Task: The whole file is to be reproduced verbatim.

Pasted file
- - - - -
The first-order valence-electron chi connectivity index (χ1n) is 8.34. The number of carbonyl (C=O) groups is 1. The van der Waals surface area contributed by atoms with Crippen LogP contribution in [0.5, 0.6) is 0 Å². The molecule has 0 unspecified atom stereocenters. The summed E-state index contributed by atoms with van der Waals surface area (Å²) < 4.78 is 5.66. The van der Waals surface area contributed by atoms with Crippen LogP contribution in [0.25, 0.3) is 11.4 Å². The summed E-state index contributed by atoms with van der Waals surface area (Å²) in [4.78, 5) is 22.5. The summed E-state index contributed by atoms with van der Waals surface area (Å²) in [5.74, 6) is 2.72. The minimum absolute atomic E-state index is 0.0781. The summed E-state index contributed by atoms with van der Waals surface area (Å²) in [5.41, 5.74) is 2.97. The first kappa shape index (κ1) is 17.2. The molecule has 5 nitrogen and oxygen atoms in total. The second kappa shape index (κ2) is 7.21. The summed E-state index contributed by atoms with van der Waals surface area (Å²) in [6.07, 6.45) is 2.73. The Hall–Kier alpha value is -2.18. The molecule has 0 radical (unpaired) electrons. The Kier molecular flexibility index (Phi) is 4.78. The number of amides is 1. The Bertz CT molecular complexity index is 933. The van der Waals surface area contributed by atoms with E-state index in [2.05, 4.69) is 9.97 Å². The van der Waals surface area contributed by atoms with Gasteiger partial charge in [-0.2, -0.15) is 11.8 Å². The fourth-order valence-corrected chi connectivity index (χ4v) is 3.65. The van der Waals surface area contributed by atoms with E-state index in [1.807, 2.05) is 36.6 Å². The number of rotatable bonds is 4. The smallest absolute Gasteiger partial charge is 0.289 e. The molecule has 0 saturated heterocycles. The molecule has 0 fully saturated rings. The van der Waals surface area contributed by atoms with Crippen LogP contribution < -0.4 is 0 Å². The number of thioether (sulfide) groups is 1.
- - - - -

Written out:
The first-order valence-electron chi connectivity index (χ1n) is 8.34. The number of carbonyl (C=O) groups is 1. The van der Waals surface area contributed by atoms with Crippen LogP contribution in [0.5, 0.6) is 0 Å². The molecule has 0 unspecified atom stereocenters. The summed E-state index contributed by atoms with van der Waals surface area (Å²) < 4.78 is 5.66. The van der Waals surface area contributed by atoms with Crippen LogP contribution in [0.25, 0.3) is 11.4 Å². The summed E-state index contributed by atoms with van der Waals surface area (Å²) in [4.78, 5) is 22.5. The summed E-state index contributed by atoms with van der Waals surface area (Å²) in [5.74, 6) is 2.72. The minimum absolute atomic E-state index is 0.0781. The summed E-state index contributed by atoms with van der Waals surface area (Å²) in [5.41, 5.74) is 2.97. The first kappa shape index (κ1) is 17.2. The molecule has 5 nitrogen and oxygen atoms in total. The second kappa shape index (κ2) is 7.21. The summed E-state index contributed by atoms with van der Waals surface area (Å²) in [6.07, 6.45) is 2.73. The Hall–Kier alpha value is -2.18. The molecule has 0 radical (unpaired) electrons. The Kier molecular flexibility index (Phi) is 4.78. The number of amides is 1. The Bertz CT molecular complexity index is 933. The van der Waals surface area contributed by atoms with E-state index in [2.05, 4.69) is 9.97 Å². The van der Waals surface area contributed by atoms with Gasteiger partial charge in [-0.2, -0.15) is 11.8 Å². The fourth-order valence-corrected chi connectivity index (χ4v) is 3.65. The van der Waals surface area contributed by atoms with E-state index in [1.807, 2.05) is 36.6 Å². The number of rotatable bonds is 4. The smallest absolute Gasteiger partial charge is 0.289 e. The molecule has 0 saturated heterocycles. The molecule has 0 fully saturated rings. The van der Waals surface area contributed by atoms with Crippen LogP contribution < -0.4 is 0 Å². The number of thioether (sulfide) groups is 1.